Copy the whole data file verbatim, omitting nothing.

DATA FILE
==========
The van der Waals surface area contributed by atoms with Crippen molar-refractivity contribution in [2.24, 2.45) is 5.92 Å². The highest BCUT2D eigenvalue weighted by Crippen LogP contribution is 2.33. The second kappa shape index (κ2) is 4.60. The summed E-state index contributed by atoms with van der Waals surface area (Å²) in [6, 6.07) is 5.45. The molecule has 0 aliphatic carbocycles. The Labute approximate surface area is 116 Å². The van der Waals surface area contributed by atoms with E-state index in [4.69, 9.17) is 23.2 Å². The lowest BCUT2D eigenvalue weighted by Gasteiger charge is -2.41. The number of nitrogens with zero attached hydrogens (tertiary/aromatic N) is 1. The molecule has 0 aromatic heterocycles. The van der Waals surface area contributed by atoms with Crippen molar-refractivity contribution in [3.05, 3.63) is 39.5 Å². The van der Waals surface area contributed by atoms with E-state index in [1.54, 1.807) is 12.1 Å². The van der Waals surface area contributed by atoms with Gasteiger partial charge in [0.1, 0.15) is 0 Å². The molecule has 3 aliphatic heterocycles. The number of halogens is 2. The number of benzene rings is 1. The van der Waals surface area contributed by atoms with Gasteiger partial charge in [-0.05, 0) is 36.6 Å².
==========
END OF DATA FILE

The van der Waals surface area contributed by atoms with Crippen molar-refractivity contribution in [2.24, 2.45) is 5.92 Å². The highest BCUT2D eigenvalue weighted by Crippen LogP contribution is 2.33. The second kappa shape index (κ2) is 4.60. The summed E-state index contributed by atoms with van der Waals surface area (Å²) in [6, 6.07) is 5.45. The molecule has 0 aliphatic carbocycles. The Labute approximate surface area is 116 Å². The van der Waals surface area contributed by atoms with E-state index in [4.69, 9.17) is 23.2 Å². The lowest BCUT2D eigenvalue weighted by Gasteiger charge is -2.41. The number of nitrogens with zero attached hydrogens (tertiary/aromatic N) is 1. The molecule has 0 aromatic heterocycles. The van der Waals surface area contributed by atoms with Crippen molar-refractivity contribution in [3.05, 3.63) is 39.5 Å². The van der Waals surface area contributed by atoms with E-state index in [1.54, 1.807) is 12.1 Å². The van der Waals surface area contributed by atoms with Gasteiger partial charge in [0.1, 0.15) is 0 Å². The molecule has 3 aliphatic heterocycles. The number of halogens is 2. The number of benzene rings is 1. The van der Waals surface area contributed by atoms with Gasteiger partial charge in [-0.05, 0) is 36.6 Å².